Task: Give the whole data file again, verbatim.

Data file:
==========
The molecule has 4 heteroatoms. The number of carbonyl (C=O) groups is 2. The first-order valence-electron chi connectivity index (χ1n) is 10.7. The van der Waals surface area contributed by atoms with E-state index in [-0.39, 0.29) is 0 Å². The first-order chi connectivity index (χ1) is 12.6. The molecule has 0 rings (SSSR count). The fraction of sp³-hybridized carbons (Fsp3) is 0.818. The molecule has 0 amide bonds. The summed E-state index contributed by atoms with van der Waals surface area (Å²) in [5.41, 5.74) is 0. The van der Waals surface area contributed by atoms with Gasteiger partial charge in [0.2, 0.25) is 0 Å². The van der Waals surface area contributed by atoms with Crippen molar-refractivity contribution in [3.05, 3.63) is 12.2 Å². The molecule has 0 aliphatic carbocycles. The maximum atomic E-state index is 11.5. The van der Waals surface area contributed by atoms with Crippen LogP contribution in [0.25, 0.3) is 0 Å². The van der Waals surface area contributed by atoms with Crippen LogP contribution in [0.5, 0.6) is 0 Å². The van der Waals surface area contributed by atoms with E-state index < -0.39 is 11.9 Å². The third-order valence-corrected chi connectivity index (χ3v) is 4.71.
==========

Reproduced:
The molecule has 4 heteroatoms. The number of carbonyl (C=O) groups is 2. The first-order valence-electron chi connectivity index (χ1n) is 10.7. The van der Waals surface area contributed by atoms with E-state index in [-0.39, 0.29) is 0 Å². The first-order chi connectivity index (χ1) is 12.6. The molecule has 0 rings (SSSR count). The fraction of sp³-hybridized carbons (Fsp3) is 0.818. The molecule has 0 amide bonds. The summed E-state index contributed by atoms with van der Waals surface area (Å²) in [5.41, 5.74) is 0. The van der Waals surface area contributed by atoms with Gasteiger partial charge in [0.2, 0.25) is 0 Å². The van der Waals surface area contributed by atoms with Crippen molar-refractivity contribution in [3.05, 3.63) is 12.2 Å². The molecule has 0 aliphatic carbocycles. The maximum atomic E-state index is 11.5. The van der Waals surface area contributed by atoms with Crippen LogP contribution in [0.25, 0.3) is 0 Å². The van der Waals surface area contributed by atoms with Crippen LogP contribution in [0.5, 0.6) is 0 Å². The van der Waals surface area contributed by atoms with E-state index < -0.39 is 11.9 Å². The third-order valence-corrected chi connectivity index (χ3v) is 4.71.